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HUMAN OPINION, the effect of which is not a little injurious. It must be admitted, that much of the courtesy of human life has its origin in mere selfishness; and is, at best, deeply tinctured with that vice. Men have always much depending on the good feeling of their fellow-men, and will, in consequence, do much to obtain it. In a crowded population, where individuals are less known, and have less to apprehend or expect from the persons with whom they are immediately connected, we generally meet with the most unrestrained selfishness, a more open contempt of principle, and more striking instances of brutality. Surrounded by multitudes, the man who fails in one connexion may gain another. But in small communities, a stain once contracted is everywhere known, and hardly to be obliterated. Thus there is a feebler check upon evil inclination in the one case than in the other; and the evil passions must ever be less turbulent, as the consequence of their being less frequently indulged.

Now, the unoccupied man is generally a man of property, and is everywhere sufficiently apprised of the independence which this circumstance confers upon him, as it respects his fellow-men ; and the more he feels this independence, the more is he in danger of neglecting unwelcome duties, however much they may be urged upon him. Thus it is in the case of the worldly man; and thus it often is with men who call themselves Christians. They are not to be advised; and as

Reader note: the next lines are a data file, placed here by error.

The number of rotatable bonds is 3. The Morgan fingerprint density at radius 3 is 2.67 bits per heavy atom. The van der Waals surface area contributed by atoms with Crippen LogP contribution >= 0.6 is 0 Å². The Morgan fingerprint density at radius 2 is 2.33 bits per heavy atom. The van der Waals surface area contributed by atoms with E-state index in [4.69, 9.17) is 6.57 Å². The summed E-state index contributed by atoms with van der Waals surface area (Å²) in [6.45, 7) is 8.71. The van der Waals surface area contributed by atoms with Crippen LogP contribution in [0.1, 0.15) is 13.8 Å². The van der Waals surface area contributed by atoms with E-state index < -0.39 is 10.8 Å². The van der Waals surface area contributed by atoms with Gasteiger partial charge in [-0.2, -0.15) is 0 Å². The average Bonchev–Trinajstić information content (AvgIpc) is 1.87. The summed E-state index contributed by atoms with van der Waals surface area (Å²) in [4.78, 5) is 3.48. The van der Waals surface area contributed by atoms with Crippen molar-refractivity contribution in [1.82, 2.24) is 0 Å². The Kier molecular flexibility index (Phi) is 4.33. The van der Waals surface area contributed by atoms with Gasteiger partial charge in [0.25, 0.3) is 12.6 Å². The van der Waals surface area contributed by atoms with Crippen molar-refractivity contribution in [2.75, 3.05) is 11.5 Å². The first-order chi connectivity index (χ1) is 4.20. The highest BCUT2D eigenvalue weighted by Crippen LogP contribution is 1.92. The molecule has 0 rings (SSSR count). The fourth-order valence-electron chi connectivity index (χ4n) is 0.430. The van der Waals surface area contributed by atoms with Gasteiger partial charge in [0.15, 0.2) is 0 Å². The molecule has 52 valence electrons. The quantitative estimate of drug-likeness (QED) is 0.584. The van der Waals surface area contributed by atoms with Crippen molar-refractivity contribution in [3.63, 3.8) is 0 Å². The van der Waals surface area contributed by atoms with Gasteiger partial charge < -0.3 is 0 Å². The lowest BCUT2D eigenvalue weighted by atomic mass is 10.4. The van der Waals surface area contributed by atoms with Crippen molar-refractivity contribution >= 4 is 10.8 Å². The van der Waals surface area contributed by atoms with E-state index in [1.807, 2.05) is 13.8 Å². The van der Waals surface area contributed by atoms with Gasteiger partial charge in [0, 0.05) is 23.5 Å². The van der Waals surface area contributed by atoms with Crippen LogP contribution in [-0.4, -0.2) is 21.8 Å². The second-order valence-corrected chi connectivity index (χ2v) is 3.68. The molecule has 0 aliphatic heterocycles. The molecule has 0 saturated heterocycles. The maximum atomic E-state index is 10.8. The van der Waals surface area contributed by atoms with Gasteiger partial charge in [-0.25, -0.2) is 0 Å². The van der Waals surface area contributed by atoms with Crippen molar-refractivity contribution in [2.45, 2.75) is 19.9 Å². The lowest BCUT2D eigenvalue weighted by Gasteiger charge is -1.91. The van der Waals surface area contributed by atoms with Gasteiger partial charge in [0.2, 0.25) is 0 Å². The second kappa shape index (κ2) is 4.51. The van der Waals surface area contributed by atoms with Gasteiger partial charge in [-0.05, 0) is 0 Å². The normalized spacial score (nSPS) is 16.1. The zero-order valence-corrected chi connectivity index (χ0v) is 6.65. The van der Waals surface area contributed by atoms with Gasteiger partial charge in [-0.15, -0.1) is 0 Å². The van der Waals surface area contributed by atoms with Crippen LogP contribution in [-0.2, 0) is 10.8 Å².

they conceive that the censures of men cannot substantially affect them, they are perhaps little moved by them. Such persons frequently mark out their own course; and, in a sort of carenought temper, leave the world and the church to applaud or condemn, as may be most to their humour. It is obvious, that this is a spirit far removed from that of the gospel. The book which forbids our putting the authority of men in the place of the authority of God, commands that we carefully observe whatsoever things are of good report; and requires us to cultivate a spirit of meekness and humility, ingenuousness of temper, and a willingness to learn.

Nor must we omit to observe, that the mind which can think thus lightly concerning the judgment of Christians, as to the things which become a profession of the gospel, will rarely stop at that point. We may venture to say, in reference to the great questions of human duty, that the man who will not hear the church,-by which we mean the body of the faithful,-will hardly be obedient even to the Head of the church. The passions which dispose to a rejection of their word, will lead to a corruption of his word. They will be described as teaching error, and he will be described as teaching something very different from what his words seem to convey, and from what he has really taught. The transition from the contempt of devout men to an unsanctified, and, at length, a grossly dishonest, treatment of holy

scripture, is easy and obvious; and the circumstances, whatever they are, which may serve to foster this impious state of mind, cannot surely be guarded against with too great caution.